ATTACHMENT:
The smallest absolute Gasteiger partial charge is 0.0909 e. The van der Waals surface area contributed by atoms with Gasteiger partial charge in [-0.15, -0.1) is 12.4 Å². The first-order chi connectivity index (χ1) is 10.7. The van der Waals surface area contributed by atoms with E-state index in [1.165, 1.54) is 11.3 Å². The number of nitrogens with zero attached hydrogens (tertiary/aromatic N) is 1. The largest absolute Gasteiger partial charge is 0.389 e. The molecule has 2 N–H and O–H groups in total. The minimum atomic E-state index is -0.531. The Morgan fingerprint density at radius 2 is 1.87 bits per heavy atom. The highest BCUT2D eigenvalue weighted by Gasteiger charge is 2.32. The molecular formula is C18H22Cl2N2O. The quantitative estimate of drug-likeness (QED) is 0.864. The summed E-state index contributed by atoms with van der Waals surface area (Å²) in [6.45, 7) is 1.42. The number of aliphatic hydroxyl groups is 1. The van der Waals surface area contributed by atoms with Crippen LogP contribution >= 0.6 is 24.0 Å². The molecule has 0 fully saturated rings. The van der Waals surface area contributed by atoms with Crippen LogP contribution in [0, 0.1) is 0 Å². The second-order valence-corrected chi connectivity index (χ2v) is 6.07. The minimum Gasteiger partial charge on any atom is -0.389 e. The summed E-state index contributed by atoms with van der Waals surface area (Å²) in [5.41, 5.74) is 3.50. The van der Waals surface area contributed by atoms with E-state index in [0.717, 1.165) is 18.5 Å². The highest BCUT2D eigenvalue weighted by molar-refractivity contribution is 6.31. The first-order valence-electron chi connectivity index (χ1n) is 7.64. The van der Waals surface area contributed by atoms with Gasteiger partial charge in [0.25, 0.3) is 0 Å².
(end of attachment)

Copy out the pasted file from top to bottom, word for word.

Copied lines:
The smallest absolute Gasteiger partial charge is 0.0909 e. The van der Waals surface area contributed by atoms with Gasteiger partial charge in [-0.15, -0.1) is 12.4 Å². The first-order chi connectivity index (χ1) is 10.7. The van der Waals surface area contributed by atoms with E-state index in [1.165, 1.54) is 11.3 Å². The number of nitrogens with zero attached hydrogens (tertiary/aromatic N) is 1. The largest absolute Gasteiger partial charge is 0.389 e. The molecule has 2 N–H and O–H groups in total. The minimum atomic E-state index is -0.531. The Morgan fingerprint density at radius 2 is 1.87 bits per heavy atom. The highest BCUT2D eigenvalue weighted by Gasteiger charge is 2.32. The molecular formula is C18H22Cl2N2O. The quantitative estimate of drug-likeness (QED) is 0.864. The summed E-state index contributed by atoms with van der Waals surface area (Å²) in [6.45, 7) is 1.42. The number of aliphatic hydroxyl groups is 1. The van der Waals surface area contributed by atoms with Crippen LogP contribution >= 0.6 is 24.0 Å². The molecule has 0 fully saturated rings. The van der Waals surface area contributed by atoms with Crippen LogP contribution in [0, 0.1) is 0 Å². The second-order valence-corrected chi connectivity index (χ2v) is 6.07. The minimum Gasteiger partial charge on any atom is -0.389 e. The summed E-state index contributed by atoms with van der Waals surface area (Å²) in [5.41, 5.74) is 3.50. The van der Waals surface area contributed by atoms with E-state index in [0.717, 1.165) is 18.5 Å². The highest BCUT2D eigenvalue weighted by molar-refractivity contribution is 6.31. The first-order valence-electron chi connectivity index (χ1n) is 7.64. The van der Waals surface area contributed by atoms with Gasteiger partial charge in [0.25, 0.3) is 0 Å².